1. The one that prompted this, the birthday celebration I threw for my friend since we were a country apart and he wasn’t getting to celebrate his birthday all while cleaning.

Weight loss proof

2. Last summer I decided to take a beach trip to Rehoboth to escape New York City. A fun trip with my friend Dustin to the beach ended up getting a bit rainy.  First we found ourselves crowded in a parking deck with a large group of beach goers so I decided to entertain those waiting for the rain to stop with a lovely dance.


By the time we got to the hotel, cleaned up and headed out to the bars it was still raining, so I decided to go out in on the patio at the bar and do a little back-bend in the rain for the guys.


3. Then the month of December came.  Christmas is always emotional when you are going through major transitions. I knew this past Christmas was going to be my last in New York, my last with my friends there and the first home with my family in over 7 years. The month of December found me getting a little too obsessed with Santacon to the point that I couldn’t let go of my elf costume and wore it repeatedly every chance I got.


 4. Then there was the going away party for Blair and I prior to our move from NYC to LA. My friend and I decided to reenact the legendary scene from Titanic at the front of the boat, but failed…

Failed Titanic

5. Then I randomly convinced myself that it wasn’t clear that I am gay on social media so I made my Twitter and Facebook profile pictures pop with rainbow pizzazz. 3ed9d098005411e28df322000a1e9df2_76.  Then I went on a hike and realized I never had to question how gay I come off to people.


7. We can’t forget how I celebrated my favorite holiday, Halloween. I marched through New York City dressed as a Alexander the Great’s concubine (my boyfriend dressed up as Alexander the Great for Halloween). This is real life for me!


8. Then there was that time I thought I should climb a tree at 2 am. I don’t know how this is me getting past tough situations, but it’s pretty much worth inclusion for a laugh.


9.  There was also that time my boyfriend convinced me it would be fun to clean up trash on the beach.  To get over that trashy experience I went to swim in the pool and of course I got a little too excited about the pool floats.

The floaty

10.  And lastly for my most ridiculous moment… The time I showed a little too much emotion at my going away party… and I kissed a girl…

The Girl Kiss

and then I kissed another girl…

The other girl kiss

Then everyone got in on the fun…


And eventually even my boyfriend realized I can be a bit out of control so he made his claim.


And I accepted his ring pop faux-proposal

The ring pop proposal

When life throws you tough situations and unexpected obstacles approach them with humor and laugh at yourself when you do something stupid.

Learning to wake up in LA

good_morning__los_angeles_by_ballookey-d4e9djdSince moving to Los Angeles from New York City I have learned that there are many differences between LA and NYC.  Some of these differences are minor and some are major and with that said, some may be minor but seem major to me.  One of the changes that I am still adjusting to is mornings in LA.

Over 5 1/2 years in NYC I developed a pretty standard ritual that most of my colleagues and friends were also accustomed to.  I would wake-up, walk my dog, get ready for work, ride the subway, walk to my office, sit at my desk, and work for 30 minutes to an hour before I really said a word to anyone.  I would operate in my own bubble until at least 10:30 am allowing me to both wake up and get my day started.  Everyone seemed to operate along the same lines in NYC (although I realize there are plenty of New Yorker’s who are early birds).  We respected the silent commute and the need for many of those around us to ease into their days.  To be honest, half the people I have worked with over the years in NYC didn’t even arrive to their offices until 10/10:30 am.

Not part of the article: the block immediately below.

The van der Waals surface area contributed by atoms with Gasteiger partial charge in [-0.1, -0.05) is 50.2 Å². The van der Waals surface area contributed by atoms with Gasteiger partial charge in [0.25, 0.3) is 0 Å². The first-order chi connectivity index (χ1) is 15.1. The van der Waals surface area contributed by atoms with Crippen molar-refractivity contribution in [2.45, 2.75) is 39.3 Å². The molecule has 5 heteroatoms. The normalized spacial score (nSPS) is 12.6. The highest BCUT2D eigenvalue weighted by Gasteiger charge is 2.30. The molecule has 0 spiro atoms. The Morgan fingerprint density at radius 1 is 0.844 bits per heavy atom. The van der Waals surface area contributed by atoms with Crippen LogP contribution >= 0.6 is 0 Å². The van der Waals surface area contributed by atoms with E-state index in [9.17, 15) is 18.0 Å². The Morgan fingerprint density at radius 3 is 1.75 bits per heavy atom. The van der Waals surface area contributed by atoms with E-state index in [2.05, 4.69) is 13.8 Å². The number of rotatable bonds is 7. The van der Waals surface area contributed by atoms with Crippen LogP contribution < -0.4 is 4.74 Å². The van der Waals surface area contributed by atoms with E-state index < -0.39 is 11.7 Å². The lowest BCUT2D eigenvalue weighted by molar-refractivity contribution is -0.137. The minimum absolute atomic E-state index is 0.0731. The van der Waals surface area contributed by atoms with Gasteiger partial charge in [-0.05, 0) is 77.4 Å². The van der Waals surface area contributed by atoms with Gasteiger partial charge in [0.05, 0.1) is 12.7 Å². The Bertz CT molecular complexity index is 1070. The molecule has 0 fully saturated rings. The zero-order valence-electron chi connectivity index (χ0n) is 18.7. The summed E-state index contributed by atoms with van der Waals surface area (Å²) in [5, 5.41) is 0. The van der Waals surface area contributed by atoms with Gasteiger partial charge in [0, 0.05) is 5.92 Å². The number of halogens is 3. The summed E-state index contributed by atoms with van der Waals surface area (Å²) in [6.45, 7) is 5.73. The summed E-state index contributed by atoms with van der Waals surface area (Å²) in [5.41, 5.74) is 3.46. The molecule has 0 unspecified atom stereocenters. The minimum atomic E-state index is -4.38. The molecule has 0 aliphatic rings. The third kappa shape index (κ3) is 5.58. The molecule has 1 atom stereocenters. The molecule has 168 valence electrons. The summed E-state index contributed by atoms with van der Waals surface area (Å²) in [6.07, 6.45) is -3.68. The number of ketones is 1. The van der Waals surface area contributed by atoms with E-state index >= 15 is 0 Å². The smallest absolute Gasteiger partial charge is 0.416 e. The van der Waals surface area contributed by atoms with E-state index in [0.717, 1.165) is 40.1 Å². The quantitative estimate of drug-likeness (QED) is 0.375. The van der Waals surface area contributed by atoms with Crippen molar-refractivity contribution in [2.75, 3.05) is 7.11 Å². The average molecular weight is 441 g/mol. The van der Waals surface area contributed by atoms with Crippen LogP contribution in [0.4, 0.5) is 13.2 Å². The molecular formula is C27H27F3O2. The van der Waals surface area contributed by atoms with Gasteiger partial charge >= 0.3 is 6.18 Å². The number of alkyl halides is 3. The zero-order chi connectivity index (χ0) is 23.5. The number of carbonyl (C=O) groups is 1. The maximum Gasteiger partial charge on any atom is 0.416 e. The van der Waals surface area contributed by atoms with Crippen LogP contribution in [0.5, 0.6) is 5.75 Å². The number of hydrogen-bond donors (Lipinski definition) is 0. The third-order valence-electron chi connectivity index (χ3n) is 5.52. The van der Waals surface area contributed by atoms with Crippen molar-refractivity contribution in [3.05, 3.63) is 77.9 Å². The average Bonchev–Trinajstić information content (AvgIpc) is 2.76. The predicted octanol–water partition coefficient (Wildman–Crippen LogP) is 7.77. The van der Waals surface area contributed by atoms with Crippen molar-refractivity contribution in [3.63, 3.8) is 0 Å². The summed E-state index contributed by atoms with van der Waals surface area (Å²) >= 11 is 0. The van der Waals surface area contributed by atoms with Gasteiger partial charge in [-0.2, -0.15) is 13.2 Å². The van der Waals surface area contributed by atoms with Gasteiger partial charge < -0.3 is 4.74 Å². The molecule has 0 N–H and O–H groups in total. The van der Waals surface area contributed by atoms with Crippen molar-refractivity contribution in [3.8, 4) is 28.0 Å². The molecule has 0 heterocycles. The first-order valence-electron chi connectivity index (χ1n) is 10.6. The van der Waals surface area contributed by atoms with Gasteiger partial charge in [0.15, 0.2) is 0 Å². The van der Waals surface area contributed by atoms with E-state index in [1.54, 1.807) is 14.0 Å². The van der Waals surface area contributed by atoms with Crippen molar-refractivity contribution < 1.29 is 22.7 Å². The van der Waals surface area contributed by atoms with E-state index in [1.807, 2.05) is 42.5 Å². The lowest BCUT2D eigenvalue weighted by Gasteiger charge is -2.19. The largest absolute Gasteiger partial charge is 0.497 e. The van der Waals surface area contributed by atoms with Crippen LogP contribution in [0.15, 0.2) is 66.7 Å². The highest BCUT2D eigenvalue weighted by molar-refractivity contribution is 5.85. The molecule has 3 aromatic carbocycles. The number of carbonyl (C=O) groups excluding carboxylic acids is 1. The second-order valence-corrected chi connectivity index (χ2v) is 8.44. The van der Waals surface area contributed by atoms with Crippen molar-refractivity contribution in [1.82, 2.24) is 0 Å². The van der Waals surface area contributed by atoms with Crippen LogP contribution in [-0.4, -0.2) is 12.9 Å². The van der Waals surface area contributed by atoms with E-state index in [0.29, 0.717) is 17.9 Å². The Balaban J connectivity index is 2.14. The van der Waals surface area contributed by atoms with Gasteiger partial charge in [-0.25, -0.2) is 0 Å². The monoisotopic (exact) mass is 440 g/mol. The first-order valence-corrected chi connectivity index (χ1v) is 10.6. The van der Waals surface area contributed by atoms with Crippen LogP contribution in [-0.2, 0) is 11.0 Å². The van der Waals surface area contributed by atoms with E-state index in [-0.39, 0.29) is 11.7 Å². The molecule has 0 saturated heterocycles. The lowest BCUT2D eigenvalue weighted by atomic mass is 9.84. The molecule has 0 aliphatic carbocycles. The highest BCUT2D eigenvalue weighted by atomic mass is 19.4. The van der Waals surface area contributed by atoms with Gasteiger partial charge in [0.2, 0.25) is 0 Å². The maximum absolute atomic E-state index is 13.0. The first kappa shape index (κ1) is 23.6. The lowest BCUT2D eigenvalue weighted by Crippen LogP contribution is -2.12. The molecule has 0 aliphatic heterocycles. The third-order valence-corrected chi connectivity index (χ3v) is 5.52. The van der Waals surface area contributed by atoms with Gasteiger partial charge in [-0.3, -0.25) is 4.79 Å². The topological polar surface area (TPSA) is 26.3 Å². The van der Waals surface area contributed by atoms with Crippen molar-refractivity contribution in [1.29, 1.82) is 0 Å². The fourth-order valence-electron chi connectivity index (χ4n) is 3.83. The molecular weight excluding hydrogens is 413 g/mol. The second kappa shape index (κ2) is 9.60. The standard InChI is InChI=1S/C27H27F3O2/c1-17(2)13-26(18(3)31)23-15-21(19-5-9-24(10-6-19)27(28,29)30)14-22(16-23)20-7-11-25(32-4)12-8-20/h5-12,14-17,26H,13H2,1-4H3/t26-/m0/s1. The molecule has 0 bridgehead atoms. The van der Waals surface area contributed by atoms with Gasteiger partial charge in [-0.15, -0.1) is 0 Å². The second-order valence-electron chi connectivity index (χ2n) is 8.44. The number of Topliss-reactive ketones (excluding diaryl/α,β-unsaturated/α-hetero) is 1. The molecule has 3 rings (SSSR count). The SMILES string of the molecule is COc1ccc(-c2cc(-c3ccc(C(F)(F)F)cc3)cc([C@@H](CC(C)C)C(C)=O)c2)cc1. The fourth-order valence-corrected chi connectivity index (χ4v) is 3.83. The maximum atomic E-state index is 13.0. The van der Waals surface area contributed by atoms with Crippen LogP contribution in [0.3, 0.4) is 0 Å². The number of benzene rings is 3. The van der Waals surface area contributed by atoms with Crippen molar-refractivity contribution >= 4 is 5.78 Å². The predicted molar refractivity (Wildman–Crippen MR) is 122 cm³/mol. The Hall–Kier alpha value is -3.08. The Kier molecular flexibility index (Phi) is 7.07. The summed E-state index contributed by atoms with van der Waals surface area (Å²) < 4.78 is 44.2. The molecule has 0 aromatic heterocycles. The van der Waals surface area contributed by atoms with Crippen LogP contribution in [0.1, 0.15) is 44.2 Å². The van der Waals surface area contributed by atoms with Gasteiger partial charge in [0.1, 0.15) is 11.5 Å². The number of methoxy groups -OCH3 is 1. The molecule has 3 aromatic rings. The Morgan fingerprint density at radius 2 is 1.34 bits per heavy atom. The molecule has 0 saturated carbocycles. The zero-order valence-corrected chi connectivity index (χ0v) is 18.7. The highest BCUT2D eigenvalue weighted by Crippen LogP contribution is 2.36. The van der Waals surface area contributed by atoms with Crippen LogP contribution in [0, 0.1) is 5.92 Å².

People here in LA often seem to operate in a much different way in the morning.  You see, here, people seem to wake up and start pounding the pavement… literally!  Everyone seems to workout in the morning, go to coffee meetings and enter their offices in the mornings as energetic as can be.  No matter where I am or what I am doing it seems as if people want to talk to me the second I roll out of bed.  I’ve met more of my neighbors on my morning walks with my dog here in LA than I have at any other time of the day. Let me tell you, when I walk the dog in the morning I have no interest in meeting anyone!  I roll straight out of bed, pull on the first items of clothing I can find and walk the dog looking like a hot mess.   This little fact took me two weeks to really learn! I finally started waiting to walk my dog until after my morning shower just to save face in my neighborhood.

It always seems around here that if people aren’t at the gym waking themselves up in the morning they are surfing in the frigid waters of our area beaches.  No wonder they are wide awake!  If they aren’t surfing they are doing something else.  By the time 10:00 am rolls around and I am finally starting to wake-up and be in a talkative mood, everyone around me seems to have been in a wide awake state of mind for at least 2 hours.

Rolling with the punches and trying to acclimate myself to the culture around me instead of expecting the culture to change for my comfort I have begun waking up a little early and running in the morning.  It hasn’t become a ritual yet, but I would say it is on the way to becoming a ritual.  I’ve noticed the people I know here in LA that wake up and start there days early have very positive attitudes and are very productive.  I wouldn’t mind a positivity  boost and productivity boost in the mornings.

While I would like to say that I would award a point to NYC for understanding the need to take it slow in the mornings I have to give a point to LA for teaching me how to take advantage of my day from the second I get up.